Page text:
Who is the Colorado Criminal Justice Reform Coalition?

Our mission is to reverse the trend of mass incarceration in Colorado. We are a coalition of nearly 7,000 individual members and over 100 faith and community organizations who have united to stop perpetual prison expansion in Colorado through policy and sentence reform.

Our chief areas of interest include drug policy reform, women in prison, racial injustice, the impact of incarceration on children and families, the problems associated with re-entry and stopping the practice of using private prisons in our state.

If you would like to be involved please go to our website and become a member.

Sunday, November 09, 2008

Ritter's Attempt To Cut Prison Rolls

Rocky Mountain News: It's time for some thinking outside the box when it comes to corrections - particularly as Colorado's recidivism rate, which is a measure of how many inmates wind up back in prison within three years of their release, has jumped to 53.4 percent. Gov. Bill Ritter wants to focus on stemming the flow of return offenders - and promises a hefty return on a relatively small investment.

But can Ritter's anti-recidivism plan - targeted at a prison population where 78 percent are said to have substance-abuse problems and 28.7 percent are deemed to be in need of mental-health services - really eliminate the need for growth in prison beds without jeopardizing public safety?

We think it's worth the investment to find out, while advising a healthy level of skepticism.

The governor touts his anti-recidivism package as costing $10.6 million in its first year while saving $380.5 million over five years. The bulk of those savings would come from not having to expand the Trinidad Correctional Facility by 2,061 beds but the savings also assume no more new beds throughout the entire system by fiscal year 2013-14.

Current Division of Criminal Justice statistics project 4,444 more offenders in the corrections system between the 2009-10 fiscal year and 2013-14. The governor's anti-recidivism plan promises to have 4,965 fewer offenders coming through the system in that time period. In other words, Ritter plans to halt the growth in incarcerated offenders - a laudable but highly ambitious goal given the history of the past two decades.

Rocky Mountain News


Anonymous said...

The Rocky Mountain News, as usual, misses the whole point. If we stop building the prisons, then the administration is FORCED to find better and more meaningful diversion programs. The spector of politicians AND the newspaper riding on "public safety", does nothing to save human lives. Yes, perhaps 1/2 of the prisoners today will always be going in and out of the system because of their cultural or economic state, or just because they are dumb and crazy. The other half deserve a chance to be a productive member of society. Unfortunately the state legislature has the attitude that if they warehouse those that violate the law for the rest of their lives, they have done their job.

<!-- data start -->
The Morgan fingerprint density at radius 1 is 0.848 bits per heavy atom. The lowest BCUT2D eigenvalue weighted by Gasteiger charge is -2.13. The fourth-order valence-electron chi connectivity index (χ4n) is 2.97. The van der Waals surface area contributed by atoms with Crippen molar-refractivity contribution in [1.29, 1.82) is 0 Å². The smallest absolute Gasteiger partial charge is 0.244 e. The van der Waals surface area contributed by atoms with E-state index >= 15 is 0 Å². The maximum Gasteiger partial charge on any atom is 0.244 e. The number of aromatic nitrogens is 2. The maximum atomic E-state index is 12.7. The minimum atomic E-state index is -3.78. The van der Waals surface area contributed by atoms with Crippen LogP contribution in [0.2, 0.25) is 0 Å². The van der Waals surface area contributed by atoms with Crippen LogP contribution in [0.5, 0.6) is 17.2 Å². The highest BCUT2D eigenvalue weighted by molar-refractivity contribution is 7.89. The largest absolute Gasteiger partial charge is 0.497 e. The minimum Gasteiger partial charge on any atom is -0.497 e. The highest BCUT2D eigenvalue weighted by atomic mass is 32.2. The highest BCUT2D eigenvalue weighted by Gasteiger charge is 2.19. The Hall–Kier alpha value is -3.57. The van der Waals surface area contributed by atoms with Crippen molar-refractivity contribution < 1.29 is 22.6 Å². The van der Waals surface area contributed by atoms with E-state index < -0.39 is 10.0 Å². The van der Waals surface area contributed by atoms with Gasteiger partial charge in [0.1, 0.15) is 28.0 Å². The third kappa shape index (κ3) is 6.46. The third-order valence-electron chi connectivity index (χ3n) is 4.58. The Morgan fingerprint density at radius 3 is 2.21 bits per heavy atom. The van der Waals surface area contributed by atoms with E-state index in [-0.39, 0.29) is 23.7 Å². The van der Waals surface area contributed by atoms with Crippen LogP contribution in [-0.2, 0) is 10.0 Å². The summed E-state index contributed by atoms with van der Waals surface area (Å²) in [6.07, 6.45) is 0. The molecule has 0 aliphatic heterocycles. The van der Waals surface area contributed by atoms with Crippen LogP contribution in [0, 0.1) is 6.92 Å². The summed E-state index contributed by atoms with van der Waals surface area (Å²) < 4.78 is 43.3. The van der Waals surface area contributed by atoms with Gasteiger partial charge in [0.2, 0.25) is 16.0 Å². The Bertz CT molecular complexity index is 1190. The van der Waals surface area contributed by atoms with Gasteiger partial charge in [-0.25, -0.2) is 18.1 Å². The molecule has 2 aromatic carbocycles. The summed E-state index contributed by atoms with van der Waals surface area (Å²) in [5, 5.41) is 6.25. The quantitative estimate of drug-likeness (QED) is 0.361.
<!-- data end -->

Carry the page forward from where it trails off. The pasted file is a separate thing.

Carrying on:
This last week an 18 year old and an older fellow committed suicide in our county jail, but did the Denver Post bother to cover it?mpc

Anonymous said...

MPC is right on again and it has to be made clear to everyone, an inmate who is a NON VIOLENT offender is no threat to public safety. So why incarcerate them??? It would be much cheaper to help them with real re-habilitation programs but those programs would have to be run by people outside of of the the Colorado Department of Corrections which have programs to keep people in prison.
To stop prison growth we must take away the money there feeding on. Then policys will change as its now happening in NY, California, South Dakota ect. Maybe the coming depression will force that to happen. DJW

Anonymous said...

Governor Ritter needs to take a look at the way our prisons are run!

We have people in prison serving life without parole (LWOP) who were sentenced 15 or 20 years ago as juveniles. Some are now eligible for clemency hearings but are still waiting. Why don't we consider that it is possible for these people to have been rehabilitated and consider releasing some of them?

We have men serving sentences for convictions other than sex offenses who are labeled as sex offenders by the DOC even though they have never been convicted of a sex offense. Because DOC has classified these men as sex offenders they must wait for YEARS for the Sex Offender Treatment Program (SOTP). They are not paroled even though they serve time waiting to participate in a program that they may not need.

A new law was passed in July that stops DOC from classifying inmates as sex offenders when they have not been convicted of a sex offense without a proper hearing headed by an attorney but the law does not apply to those inmates already classified by DOC. If inmates who have not not committed sex offenses were not classified as sex offenders, they could be paroled.

The AR 150-01, Code of Penal Discipline is not administered according to the regulation. The regulations say DOC "should" do something and DOC says that means it can if it wants to. Look up "should" in the dictionary. Do you have one?

Anonymous said...